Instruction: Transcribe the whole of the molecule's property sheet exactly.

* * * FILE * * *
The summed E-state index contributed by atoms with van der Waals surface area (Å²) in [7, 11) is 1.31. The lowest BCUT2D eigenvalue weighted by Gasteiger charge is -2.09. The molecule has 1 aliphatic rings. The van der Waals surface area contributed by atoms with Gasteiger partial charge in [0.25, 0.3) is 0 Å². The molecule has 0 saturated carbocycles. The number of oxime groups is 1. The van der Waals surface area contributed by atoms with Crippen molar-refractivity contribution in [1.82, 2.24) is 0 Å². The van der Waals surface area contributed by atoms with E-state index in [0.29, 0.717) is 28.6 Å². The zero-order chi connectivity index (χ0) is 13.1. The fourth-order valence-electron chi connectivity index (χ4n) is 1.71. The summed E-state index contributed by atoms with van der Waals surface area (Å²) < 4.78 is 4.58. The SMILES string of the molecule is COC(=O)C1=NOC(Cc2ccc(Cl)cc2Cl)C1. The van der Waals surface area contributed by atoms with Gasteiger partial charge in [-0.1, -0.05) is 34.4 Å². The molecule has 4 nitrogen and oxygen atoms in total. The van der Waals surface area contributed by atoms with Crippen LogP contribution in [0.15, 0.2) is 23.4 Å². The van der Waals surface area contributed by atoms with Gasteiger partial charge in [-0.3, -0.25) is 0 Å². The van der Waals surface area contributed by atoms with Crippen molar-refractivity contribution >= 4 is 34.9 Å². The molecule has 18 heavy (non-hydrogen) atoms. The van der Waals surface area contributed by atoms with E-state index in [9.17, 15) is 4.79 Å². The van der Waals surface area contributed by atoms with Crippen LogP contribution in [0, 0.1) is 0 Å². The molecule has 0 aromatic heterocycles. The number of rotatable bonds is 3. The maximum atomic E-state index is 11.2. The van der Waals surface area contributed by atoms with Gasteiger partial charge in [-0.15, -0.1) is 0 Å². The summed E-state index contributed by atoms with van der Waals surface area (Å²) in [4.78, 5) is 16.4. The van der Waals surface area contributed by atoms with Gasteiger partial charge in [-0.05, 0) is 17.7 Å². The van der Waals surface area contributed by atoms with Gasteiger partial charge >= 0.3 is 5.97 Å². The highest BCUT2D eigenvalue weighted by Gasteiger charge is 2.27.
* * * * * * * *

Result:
The summed E-state index contributed by atoms with van der Waals surface area (Å²) in [7, 11) is 1.31. The lowest BCUT2D eigenvalue weighted by Gasteiger charge is -2.09. The molecule has 1 aliphatic rings. The van der Waals surface area contributed by atoms with Gasteiger partial charge in [0.25, 0.3) is 0 Å². The molecule has 0 saturated carbocycles. The number of oxime groups is 1. The van der Waals surface area contributed by atoms with Crippen molar-refractivity contribution in [1.82, 2.24) is 0 Å². The van der Waals surface area contributed by atoms with E-state index in [0.29, 0.717) is 28.6 Å². The zero-order chi connectivity index (χ0) is 13.1. The fourth-order valence-electron chi connectivity index (χ4n) is 1.71. The summed E-state index contributed by atoms with van der Waals surface area (Å²) < 4.78 is 4.58. The SMILES string of the molecule is COC(=O)C1=NOC(Cc2ccc(Cl)cc2Cl)C1. The van der Waals surface area contributed by atoms with Gasteiger partial charge in [-0.1, -0.05) is 34.4 Å². The molecule has 4 nitrogen and oxygen atoms in total. The van der Waals surface area contributed by atoms with Crippen LogP contribution in [0.15, 0.2) is 23.4 Å². The van der Waals surface area contributed by atoms with Gasteiger partial charge in [-0.3, -0.25) is 0 Å². The van der Waals surface area contributed by atoms with Crippen molar-refractivity contribution >= 4 is 34.9 Å². The molecule has 18 heavy (non-hydrogen) atoms. The van der Waals surface area contributed by atoms with E-state index in [9.17, 15) is 4.79 Å². The van der Waals surface area contributed by atoms with Crippen LogP contribution in [0, 0.1) is 0 Å². The molecule has 0 aromatic heterocycles. The number of rotatable bonds is 3. The maximum atomic E-state index is 11.2. The van der Waals surface area contributed by atoms with Gasteiger partial charge in [-0.15, -0.1) is 0 Å². The summed E-state index contributed by atoms with van der Waals surface area (Å²) in [4.78, 5) is 16.4. The van der Waals surface area contributed by atoms with Gasteiger partial charge in [-0.05, 0) is 17.7 Å². The van der Waals surface area contributed by atoms with Gasteiger partial charge >= 0.3 is 5.97 Å². The highest BCUT2D eigenvalue weighted by Gasteiger charge is 2.27.